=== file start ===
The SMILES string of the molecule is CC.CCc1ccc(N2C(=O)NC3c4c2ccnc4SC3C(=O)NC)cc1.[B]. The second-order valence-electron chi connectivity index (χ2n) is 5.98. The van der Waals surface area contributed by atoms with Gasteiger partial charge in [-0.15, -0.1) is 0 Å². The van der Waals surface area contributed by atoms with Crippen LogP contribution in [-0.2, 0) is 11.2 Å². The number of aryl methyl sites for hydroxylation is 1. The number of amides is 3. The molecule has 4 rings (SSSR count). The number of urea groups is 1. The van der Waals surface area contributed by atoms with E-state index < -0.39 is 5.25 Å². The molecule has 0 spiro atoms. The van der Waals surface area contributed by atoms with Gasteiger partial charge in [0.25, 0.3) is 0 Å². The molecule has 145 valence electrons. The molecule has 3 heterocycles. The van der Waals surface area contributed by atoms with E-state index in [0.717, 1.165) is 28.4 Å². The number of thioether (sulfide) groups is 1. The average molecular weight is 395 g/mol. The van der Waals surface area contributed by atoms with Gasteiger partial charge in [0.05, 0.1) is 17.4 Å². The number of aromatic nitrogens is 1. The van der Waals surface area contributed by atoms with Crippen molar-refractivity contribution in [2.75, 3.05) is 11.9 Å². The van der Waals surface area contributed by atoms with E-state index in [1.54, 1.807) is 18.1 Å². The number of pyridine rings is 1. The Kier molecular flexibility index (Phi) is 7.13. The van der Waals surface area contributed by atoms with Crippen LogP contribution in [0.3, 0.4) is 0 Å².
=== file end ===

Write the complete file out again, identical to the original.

The SMILES string of the molecule is CC.CCc1ccc(N2C(=O)NC3c4c2ccnc4SC3C(=O)NC)cc1.[B]. The second-order valence-electron chi connectivity index (χ2n) is 5.98. The van der Waals surface area contributed by atoms with Gasteiger partial charge in [-0.15, -0.1) is 0 Å². The van der Waals surface area contributed by atoms with Crippen LogP contribution in [-0.2, 0) is 11.2 Å². The number of aryl methyl sites for hydroxylation is 1. The number of amides is 3. The molecule has 4 rings (SSSR count). The number of urea groups is 1. The van der Waals surface area contributed by atoms with E-state index < -0.39 is 5.25 Å². The molecule has 0 spiro atoms. The van der Waals surface area contributed by atoms with Gasteiger partial charge in [0.25, 0.3) is 0 Å². The molecule has 145 valence electrons. The molecule has 3 heterocycles. The van der Waals surface area contributed by atoms with E-state index in [0.717, 1.165) is 28.4 Å². The number of thioether (sulfide) groups is 1. The average molecular weight is 395 g/mol. The van der Waals surface area contributed by atoms with Gasteiger partial charge in [0.05, 0.1) is 17.4 Å². The number of aromatic nitrogens is 1. The van der Waals surface area contributed by atoms with Crippen molar-refractivity contribution in [2.75, 3.05) is 11.9 Å². The van der Waals surface area contributed by atoms with E-state index in [1.54, 1.807) is 18.1 Å². The number of pyridine rings is 1. The Kier molecular flexibility index (Phi) is 7.13. The van der Waals surface area contributed by atoms with Crippen LogP contribution in [0.3, 0.4) is 0 Å².